Dine About Oakland: Oasis Food MarketNovember 30, 2009
Tucked in amidst the medical buildings on Pill Hill in the KoreaTown-Northgate District, Oasis Food Market opened earlier this fall as a combination restaurant/grocery store. I’d had my eye on it for months since I frequently catch the 1R bus across the street and had been admiring the beautiful tilework they were restoring on their building—but little did I know what was in store for me once they finally opened!
Oasis is divided into two halves: restaurant on one side, grocery on the other. It’s worth noting that the grocery is remarkably complete—they carry a nice selection of produce, all sorts of Middle Eastern and British specialties (canned, boxed, prepared, and frozen), and organic coffee beans. There’s even a halal meat counter hidden way in the back. This is important since they’re open until 10 pm (and even later during Ramadan, when many Muslims fast during the day), providing a nice late-night alternative to Whole Foods and the 24-hour Safeway. There’s also an impressive selection of Middle Eastern spices.
But what you really want to head to Oasis for is the Middle Eastern/Mediterranean restaurant that occupies the other half of the (huge!) storefront. First, there’s the deli counter, lined above and below with fresh Middle Eastern breads. You can get all sorts of spreads, salads, and other goodness here (including, of course, hummus and baba ghanoush—very reasonably priced!) The last time we visited, they had started to label the dishes, which is good since one of the major challenges is figuring out what each dish is. But all of them are tasty, and there’s a huge selection of fetas and other cheeses to go alongside. The house-made pita bread is excellent, as are the stuffed breads. The Afghan bread also looks like it has a lot of potential, though I have yet to try it.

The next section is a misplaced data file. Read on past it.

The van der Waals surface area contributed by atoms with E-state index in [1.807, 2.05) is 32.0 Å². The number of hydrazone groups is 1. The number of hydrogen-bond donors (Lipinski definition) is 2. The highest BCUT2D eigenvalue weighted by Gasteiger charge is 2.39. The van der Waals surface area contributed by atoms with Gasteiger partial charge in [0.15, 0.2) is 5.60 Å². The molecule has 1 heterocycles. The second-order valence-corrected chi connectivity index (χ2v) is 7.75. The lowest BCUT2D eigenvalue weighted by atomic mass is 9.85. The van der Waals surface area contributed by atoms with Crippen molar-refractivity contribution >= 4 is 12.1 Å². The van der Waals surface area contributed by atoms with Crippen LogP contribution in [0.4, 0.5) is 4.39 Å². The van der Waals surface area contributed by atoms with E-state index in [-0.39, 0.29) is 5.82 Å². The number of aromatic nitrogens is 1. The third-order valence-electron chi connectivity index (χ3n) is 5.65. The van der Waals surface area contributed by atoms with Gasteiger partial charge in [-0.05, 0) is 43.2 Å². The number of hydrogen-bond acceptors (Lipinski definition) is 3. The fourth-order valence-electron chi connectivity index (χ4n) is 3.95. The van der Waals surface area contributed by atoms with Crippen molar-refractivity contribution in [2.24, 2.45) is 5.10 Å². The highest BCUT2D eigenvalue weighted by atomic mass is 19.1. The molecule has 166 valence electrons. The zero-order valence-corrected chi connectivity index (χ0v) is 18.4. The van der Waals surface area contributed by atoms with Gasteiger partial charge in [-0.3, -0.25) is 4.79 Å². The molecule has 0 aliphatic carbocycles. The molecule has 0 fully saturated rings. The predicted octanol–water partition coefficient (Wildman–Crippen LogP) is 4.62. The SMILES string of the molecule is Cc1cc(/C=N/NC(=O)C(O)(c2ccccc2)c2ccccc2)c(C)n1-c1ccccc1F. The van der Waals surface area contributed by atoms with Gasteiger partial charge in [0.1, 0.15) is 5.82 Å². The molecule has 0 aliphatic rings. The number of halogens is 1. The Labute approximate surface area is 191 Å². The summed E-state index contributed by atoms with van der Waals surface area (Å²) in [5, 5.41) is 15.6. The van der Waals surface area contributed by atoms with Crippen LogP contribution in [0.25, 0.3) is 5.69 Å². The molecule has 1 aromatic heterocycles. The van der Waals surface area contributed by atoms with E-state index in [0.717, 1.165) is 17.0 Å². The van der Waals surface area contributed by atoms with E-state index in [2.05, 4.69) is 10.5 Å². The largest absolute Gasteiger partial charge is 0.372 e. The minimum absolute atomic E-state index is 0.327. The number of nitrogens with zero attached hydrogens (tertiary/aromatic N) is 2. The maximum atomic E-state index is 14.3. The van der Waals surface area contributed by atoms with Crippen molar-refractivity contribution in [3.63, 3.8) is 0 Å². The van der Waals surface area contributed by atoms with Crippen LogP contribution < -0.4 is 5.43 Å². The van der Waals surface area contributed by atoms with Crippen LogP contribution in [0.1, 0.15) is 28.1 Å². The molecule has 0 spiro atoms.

Then there are the sandwiches. From the street, you can see the lamb and chicken shawarma roasting on spits, and both are good, though I thought the lamb was a notch above. We’ve tried them both as wraps (my pick) and as a plate with rice and salad. The falafel offers a good option for vegetarians (or for anybody who appreciates a good falafel sandwich!) The lines can sometimes be long—the neighborhood has definitely discovered this spot!—but it’s well worth the wait. There are still a few holes to fill—the coffee bar (or what looks like it will be the coffee bar?) isn’t quite set up yet, and the staff are still getting into the swing of things as they get through opening kinks like what to do when the restaurant’s credit card machine goes down and takes the grocery store’s computer system with it. But all of that will sort itself out in time, and the staff are good-natured and patient. (They’re also very willing to help; on one visit, the owner wanted to know what else he could stock for someone, even with the impressive array they already have!) It’s a great addition to the neighborhood, and will definitely have us heading over to that stretch of Telegraph a lot more often.